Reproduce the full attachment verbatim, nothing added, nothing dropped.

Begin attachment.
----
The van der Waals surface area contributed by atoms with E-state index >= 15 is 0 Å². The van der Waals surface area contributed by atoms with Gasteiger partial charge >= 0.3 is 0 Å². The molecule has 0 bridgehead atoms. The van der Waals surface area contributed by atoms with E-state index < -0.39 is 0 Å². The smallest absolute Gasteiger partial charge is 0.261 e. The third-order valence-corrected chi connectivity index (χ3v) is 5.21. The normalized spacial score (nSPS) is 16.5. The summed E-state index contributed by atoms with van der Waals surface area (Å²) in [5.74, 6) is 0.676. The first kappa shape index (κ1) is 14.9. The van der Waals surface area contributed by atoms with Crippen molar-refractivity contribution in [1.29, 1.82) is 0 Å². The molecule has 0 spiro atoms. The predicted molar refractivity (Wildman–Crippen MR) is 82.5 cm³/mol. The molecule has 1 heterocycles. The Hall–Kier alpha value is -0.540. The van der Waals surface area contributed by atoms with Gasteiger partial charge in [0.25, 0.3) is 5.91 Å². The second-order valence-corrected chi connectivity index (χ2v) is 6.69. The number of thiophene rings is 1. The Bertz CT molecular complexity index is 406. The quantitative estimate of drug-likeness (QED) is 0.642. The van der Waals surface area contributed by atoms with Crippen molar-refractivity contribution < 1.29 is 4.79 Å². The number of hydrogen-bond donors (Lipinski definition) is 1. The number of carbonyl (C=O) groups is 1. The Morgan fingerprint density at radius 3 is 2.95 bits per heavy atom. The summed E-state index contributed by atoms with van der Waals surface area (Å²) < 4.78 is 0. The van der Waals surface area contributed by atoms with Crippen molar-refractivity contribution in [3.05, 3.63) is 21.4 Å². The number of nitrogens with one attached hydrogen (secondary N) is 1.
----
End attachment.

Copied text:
The van der Waals surface area contributed by atoms with E-state index >= 15 is 0 Å². The van der Waals surface area contributed by atoms with Gasteiger partial charge >= 0.3 is 0 Å². The molecule has 0 bridgehead atoms. The van der Waals surface area contributed by atoms with E-state index < -0.39 is 0 Å². The smallest absolute Gasteiger partial charge is 0.261 e. The third-order valence-corrected chi connectivity index (χ3v) is 5.21. The normalized spacial score (nSPS) is 16.5. The summed E-state index contributed by atoms with van der Waals surface area (Å²) in [5.74, 6) is 0.676. The first kappa shape index (κ1) is 14.9. The van der Waals surface area contributed by atoms with Crippen molar-refractivity contribution in [1.29, 1.82) is 0 Å². The molecule has 0 spiro atoms. The predicted molar refractivity (Wildman–Crippen MR) is 82.5 cm³/mol. The molecule has 1 heterocycles. The Hall–Kier alpha value is -0.540. The van der Waals surface area contributed by atoms with Gasteiger partial charge in [0.25, 0.3) is 5.91 Å². The second-order valence-corrected chi connectivity index (χ2v) is 6.69. The number of thiophene rings is 1. The Bertz CT molecular complexity index is 406. The quantitative estimate of drug-likeness (QED) is 0.642. The van der Waals surface area contributed by atoms with Crippen molar-refractivity contribution < 1.29 is 4.79 Å². The number of hydrogen-bond donors (Lipinski definition) is 1. The number of carbonyl (C=O) groups is 1. The Morgan fingerprint density at radius 3 is 2.95 bits per heavy atom. The summed E-state index contributed by atoms with van der Waals surface area (Å²) < 4.78 is 0. The van der Waals surface area contributed by atoms with Crippen molar-refractivity contribution in [3.05, 3.63) is 21.4 Å². The number of nitrogens with one attached hydrogen (secondary N) is 1.